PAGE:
He accused the company of seeking to abuse its power for political gain over issues such as the future of the BBC and the "neutering" of broadcasting regulator Ofcom, but insisted that as prime minister he had resisted it.
And he added: "Of course, the abuse of their power for political gain is something that is going to have to be looked at. Any inquiry that is going to be set up is going to have to look at how News International attempted to abuse political power for political gain."
Speaking during a visit to Wales, Prime Minister David Cameron said Mr Brown's claims were "yet another example of an appalling invasion of privacy".
"My heart goes out to Gordon and Sarah Brown because to have your children's privacy invaded in that way - and I know that myself particularly - when your child isn't well, is completely unacceptable and heart-breaking for the family concerned," Mr Cameron said.
He insisted that the police would "find the culprits and make sure they are punished", while the promised judge-led inquiry would find out "what was going on at these newspapers".
"This Government won't rest until we have got to the bottom of what is clearly an appalling mess," he said.
Mr Yates faced difficult questioning by MPs, insisting he had always told the truth to the Home Affairs Select Committee.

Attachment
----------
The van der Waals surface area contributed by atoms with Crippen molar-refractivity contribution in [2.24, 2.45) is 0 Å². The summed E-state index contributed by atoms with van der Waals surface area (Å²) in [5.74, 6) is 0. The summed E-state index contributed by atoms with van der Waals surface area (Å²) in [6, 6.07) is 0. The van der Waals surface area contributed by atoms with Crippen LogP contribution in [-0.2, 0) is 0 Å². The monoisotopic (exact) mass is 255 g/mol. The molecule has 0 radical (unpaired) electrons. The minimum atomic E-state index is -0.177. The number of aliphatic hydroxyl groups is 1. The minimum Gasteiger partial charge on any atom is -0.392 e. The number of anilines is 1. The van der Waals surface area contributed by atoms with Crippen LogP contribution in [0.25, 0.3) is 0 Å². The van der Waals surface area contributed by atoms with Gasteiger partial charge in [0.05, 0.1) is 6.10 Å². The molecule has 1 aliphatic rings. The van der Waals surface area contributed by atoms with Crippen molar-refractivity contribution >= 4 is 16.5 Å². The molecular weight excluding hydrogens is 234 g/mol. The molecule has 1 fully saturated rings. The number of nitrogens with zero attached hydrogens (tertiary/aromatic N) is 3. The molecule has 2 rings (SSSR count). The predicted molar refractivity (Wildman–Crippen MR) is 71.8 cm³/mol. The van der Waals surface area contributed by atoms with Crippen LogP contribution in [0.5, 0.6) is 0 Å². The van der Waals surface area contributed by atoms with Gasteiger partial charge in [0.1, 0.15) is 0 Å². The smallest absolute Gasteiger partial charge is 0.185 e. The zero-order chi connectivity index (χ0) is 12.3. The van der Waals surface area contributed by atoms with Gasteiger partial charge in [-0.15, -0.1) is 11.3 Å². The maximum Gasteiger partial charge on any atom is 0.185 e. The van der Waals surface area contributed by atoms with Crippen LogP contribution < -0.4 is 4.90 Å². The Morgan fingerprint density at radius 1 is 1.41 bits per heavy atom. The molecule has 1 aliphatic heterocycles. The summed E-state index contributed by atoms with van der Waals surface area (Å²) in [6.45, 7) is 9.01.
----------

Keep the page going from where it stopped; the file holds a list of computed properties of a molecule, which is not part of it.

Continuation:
He said: "I can assure you all that I have never lied and all the information that I've provided to this committee has been given in good faith.
"It is a matter of great concern that, for whatever reason, the News of the World appears to have failed to co-operate in the way that we now know they should have with the relevant police inquiries up until January of this year.
"They have only recently supplied information and evidence that would clearly have had a significant impact on the decisions that I took in 2009 had it been provided to us."
Mr Yates also strongly denied allegations in the New York Times that he was put under pressure not to investigate phone hacking at the News of the World because of fears that the Sunday tabloid would publish details about his personal life.
"I categorically state that was not the case to each and every one of you. I think it's despicable, I think it's cowardly," he told the MPs.
Mr Yates said he had "never, ever, ever" received payment from journalists for information but admitted it was "highly probable" that some of his officers did.
Asked by committee chairman Keith Vaz whether he had offered to stand down from his job, the senior officer said: "No, I haven't offered to resign.
"And if you're suggesting that I should resign for what News of the World has done and my very small part in it, I think that's probably unfair."
Labour MP Mr Vaz told Mr Yates at the end of the session that the committee found his evidence "unconvincing".
He told him: "There are more questions to be asked about what happened when you conducted this review.
"So you may well be hearing from us again. Please do not regard this as an end of the matter."